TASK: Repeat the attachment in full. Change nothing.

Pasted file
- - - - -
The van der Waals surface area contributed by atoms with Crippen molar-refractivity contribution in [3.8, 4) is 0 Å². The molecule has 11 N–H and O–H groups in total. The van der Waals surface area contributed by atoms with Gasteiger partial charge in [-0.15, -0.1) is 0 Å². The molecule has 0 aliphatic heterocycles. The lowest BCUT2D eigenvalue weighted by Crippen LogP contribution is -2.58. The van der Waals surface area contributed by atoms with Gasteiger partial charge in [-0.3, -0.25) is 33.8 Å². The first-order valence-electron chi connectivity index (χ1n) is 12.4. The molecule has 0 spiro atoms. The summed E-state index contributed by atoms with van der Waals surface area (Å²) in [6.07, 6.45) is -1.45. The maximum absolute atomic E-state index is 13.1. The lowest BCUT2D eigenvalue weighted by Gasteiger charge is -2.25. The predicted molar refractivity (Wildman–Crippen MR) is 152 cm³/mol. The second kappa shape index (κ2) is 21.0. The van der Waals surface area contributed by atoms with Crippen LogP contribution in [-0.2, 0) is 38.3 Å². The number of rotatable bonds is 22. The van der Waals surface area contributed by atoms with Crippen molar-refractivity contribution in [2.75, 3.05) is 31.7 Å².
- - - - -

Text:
The van der Waals surface area contributed by atoms with Crippen molar-refractivity contribution in [3.8, 4) is 0 Å². The molecule has 11 N–H and O–H groups in total. The van der Waals surface area contributed by atoms with Gasteiger partial charge in [-0.15, -0.1) is 0 Å². The molecule has 0 aliphatic heterocycles. The lowest BCUT2D eigenvalue weighted by Crippen LogP contribution is -2.58. The van der Waals surface area contributed by atoms with Gasteiger partial charge in [-0.3, -0.25) is 33.8 Å². The first-order valence-electron chi connectivity index (χ1n) is 12.4. The molecule has 0 spiro atoms. The summed E-state index contributed by atoms with van der Waals surface area (Å²) in [6.07, 6.45) is -1.45. The maximum absolute atomic E-state index is 13.1. The lowest BCUT2D eigenvalue weighted by Gasteiger charge is -2.25. The predicted molar refractivity (Wildman–Crippen MR) is 152 cm³/mol. The second kappa shape index (κ2) is 21.0. The van der Waals surface area contributed by atoms with Crippen LogP contribution in [-0.2, 0) is 38.3 Å². The number of rotatable bonds is 22. The van der Waals surface area contributed by atoms with Crippen molar-refractivity contribution in [2.75, 3.05) is 31.7 Å².